How to automatically add base class to table mapped classes and data context in LINQ to SQL

I always tend to use LINQ to SQL (L2S) in smaller projects rather than Entity Framework (EF), it’s more lightweight and provides faster development for projects of this scope. Of course, for more robust system I would go with EF because of the better control and the relations between the context objects. If you like to go more into details on this read this topic: L2S vs Ef.

single-table-inheritance-in-linq-to-sql.jpg

Inheritance is much easier to implement in EF but it can also be done in L2S although in a not very clean way, at least not that I know of. Here I’ll show you how can you add a base class to the L2S entities that can be used for auditing, creating domain events or whatever behavior that you want to achieve across all entities.

How to create L2S table mapped classes

For this demonstration I’ve created sample database with two very simple tables Employees and Animals and create mapped classes for them and show you also very simple usage.

ZooDatabase.png

Next thing that we need to do is to add new .dbml in our project. We need to add new “LINQ to SQL Classes” that will create new .dbml file that I named Zoo.dbml.

AddingDbml.png

If we double click this file on our solution explorer view a designer screen will be opened and we can drag-and-drop the tables that we want to be mapped. We need to open the “SQL Server Object Explorer”, open the database where these tables are created and make the drag-and-drop.

AddingZooEntities.png

That is how easy is to create the table mapped classes in L2S.

ZooEntitiesDbml.png

In the background the classes that are created for the tables implement INotifyPropertyChanging and INotifuPropertyChanged interfaces and have no base class.

EntityBeforeBase

Using these classes is very simple and here is example code hot to make few inserts in the newly created database in nice clean OO way.

sampleL2SCode.png

In many scenarios/projects these classes will be enough as they are and no need of further modifications. But what should we do if we need to apply some common behavior to all classes?
That is something that I’ll demonstrate next, adding base class and inheritance for our database “models” via practical (but not very useful in the real world) example.

Adding base classes in table mapped classes and data context

In this sample I’ll demonstrate how to add base classes to our data context and table mapped classes, I’ll add the option for adding messages to this classes that will be written in a log file only if the changes are successful. For example we can add messages in the objects on when we they created or by what method or user.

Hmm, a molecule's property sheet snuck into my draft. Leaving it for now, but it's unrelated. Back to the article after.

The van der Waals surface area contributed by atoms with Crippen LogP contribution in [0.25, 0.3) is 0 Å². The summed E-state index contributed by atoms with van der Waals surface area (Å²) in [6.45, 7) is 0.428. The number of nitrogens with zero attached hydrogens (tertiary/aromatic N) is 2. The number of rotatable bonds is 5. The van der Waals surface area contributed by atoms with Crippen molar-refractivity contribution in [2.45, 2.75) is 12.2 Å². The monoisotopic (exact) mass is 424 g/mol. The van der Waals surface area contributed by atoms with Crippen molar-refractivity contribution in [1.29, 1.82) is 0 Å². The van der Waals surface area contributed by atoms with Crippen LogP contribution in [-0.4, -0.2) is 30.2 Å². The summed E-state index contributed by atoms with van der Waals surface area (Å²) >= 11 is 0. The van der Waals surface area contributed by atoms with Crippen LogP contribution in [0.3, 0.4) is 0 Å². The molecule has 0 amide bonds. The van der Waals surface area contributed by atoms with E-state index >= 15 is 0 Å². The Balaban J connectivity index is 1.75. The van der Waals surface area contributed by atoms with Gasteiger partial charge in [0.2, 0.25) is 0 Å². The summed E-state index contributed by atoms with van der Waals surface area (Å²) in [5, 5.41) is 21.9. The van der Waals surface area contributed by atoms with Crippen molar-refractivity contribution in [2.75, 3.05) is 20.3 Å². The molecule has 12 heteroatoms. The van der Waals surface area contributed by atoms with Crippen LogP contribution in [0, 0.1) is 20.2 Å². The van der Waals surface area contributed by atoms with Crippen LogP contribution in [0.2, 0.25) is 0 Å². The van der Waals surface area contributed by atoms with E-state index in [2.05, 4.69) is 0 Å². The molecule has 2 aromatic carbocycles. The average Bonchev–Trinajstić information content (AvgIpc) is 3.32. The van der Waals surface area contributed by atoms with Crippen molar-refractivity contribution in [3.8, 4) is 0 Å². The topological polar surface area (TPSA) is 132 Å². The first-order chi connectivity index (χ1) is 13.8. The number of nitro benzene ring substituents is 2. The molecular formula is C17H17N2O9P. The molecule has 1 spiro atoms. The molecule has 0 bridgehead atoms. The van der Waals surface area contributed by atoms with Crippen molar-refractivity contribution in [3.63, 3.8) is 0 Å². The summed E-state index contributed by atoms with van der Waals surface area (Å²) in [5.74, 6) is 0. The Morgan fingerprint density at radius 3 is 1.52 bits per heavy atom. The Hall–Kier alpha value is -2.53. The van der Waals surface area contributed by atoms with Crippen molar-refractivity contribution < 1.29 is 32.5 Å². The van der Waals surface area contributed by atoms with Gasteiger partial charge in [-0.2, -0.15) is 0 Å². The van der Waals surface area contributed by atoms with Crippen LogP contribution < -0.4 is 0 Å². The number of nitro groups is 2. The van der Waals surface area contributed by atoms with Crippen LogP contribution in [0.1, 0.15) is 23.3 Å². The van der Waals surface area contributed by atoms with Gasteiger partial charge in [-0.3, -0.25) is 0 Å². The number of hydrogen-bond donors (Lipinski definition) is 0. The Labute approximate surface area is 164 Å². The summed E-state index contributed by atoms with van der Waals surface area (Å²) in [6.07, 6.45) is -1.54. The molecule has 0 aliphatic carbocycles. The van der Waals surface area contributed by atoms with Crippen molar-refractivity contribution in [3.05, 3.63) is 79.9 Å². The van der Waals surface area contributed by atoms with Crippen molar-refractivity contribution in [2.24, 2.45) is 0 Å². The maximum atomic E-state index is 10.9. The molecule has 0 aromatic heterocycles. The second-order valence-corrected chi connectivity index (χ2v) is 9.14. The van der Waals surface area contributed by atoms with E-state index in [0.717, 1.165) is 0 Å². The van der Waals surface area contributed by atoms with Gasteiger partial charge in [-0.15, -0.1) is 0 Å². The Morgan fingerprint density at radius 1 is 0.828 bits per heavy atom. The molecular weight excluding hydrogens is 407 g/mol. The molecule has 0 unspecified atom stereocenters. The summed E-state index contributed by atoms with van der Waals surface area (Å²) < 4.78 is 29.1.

Although, this might not be very useful for real projects it’s very nice example on how can you add base classes and how can you use them. The end purpose in some of my next post would be demonstration of proper implementing of Domain Events which are very important if you are using DDD (Domain Driven Development) and Clean Architecture.

Let’s add the base classes without the logic implementation. The BaseContext class needs to inherit from the DataContext class and we need to implement the two constructors that the designer is using for creating the classes.

BaseContextV1.png

Also we’re going to add the BaseEntity class that we are going to use as a base class for the entities (table mapped classes)

BaseEntityV1.png

Next thing we need to do is to open the dbml file with some xml/text editor and add the inheritance attributes. For this purpose I’m using Notepad++.

We need to set the classes that we created to be base classes for the context and all the entities that are automatically created, so we are adding these attributed in the Database node.

EntityBase = “BaseEntity” – for the base class of the entities
BaseType = “BaseContext” – for the base context

AddingInheritanceInDbml.png

If we open the .cs file we’ll notice that our classes still don’t inherit from the base classes that we created. In order to re-create the code just move some of the tables in the visual designer to force this behavior.

If we do that we can notice that now our entities inherit from our base classes.

AnimalEntityV2.png


Note that after you manually edit the dbml every other attempt to add new objects in the designer you can get this error

ErrorWhenTryingToAddNewObjects.png

to resolve this, just delete the connection node from the dbml xml and try to add the object/table again.

DeleteConnectionStringNode.png


 

Implementing behavior in the base classes

As I mentioned before, we are going to implement messaging functionality in the base entities that will allow us to write some messages regarding the entities but only after successful database update completion.

So in our BaseEntity we are adding Messages collection and AddMessage method that will allow us to add messages to that collection.

BaseEntityV2.png

Also we need to override the SubmitChanges method in the BaseContext to handle this messages and write them to a log file if the completion is successful.

SubmitChangesOverride.png

So if we now add some messages in the entities that we create/update then these messages will be written in a log file if the db submit is successful.

MainV2.png

LogSample

If you want to try this code it’s available on my GitHub repository – L2SInheritance

Happy coding,

J.

 

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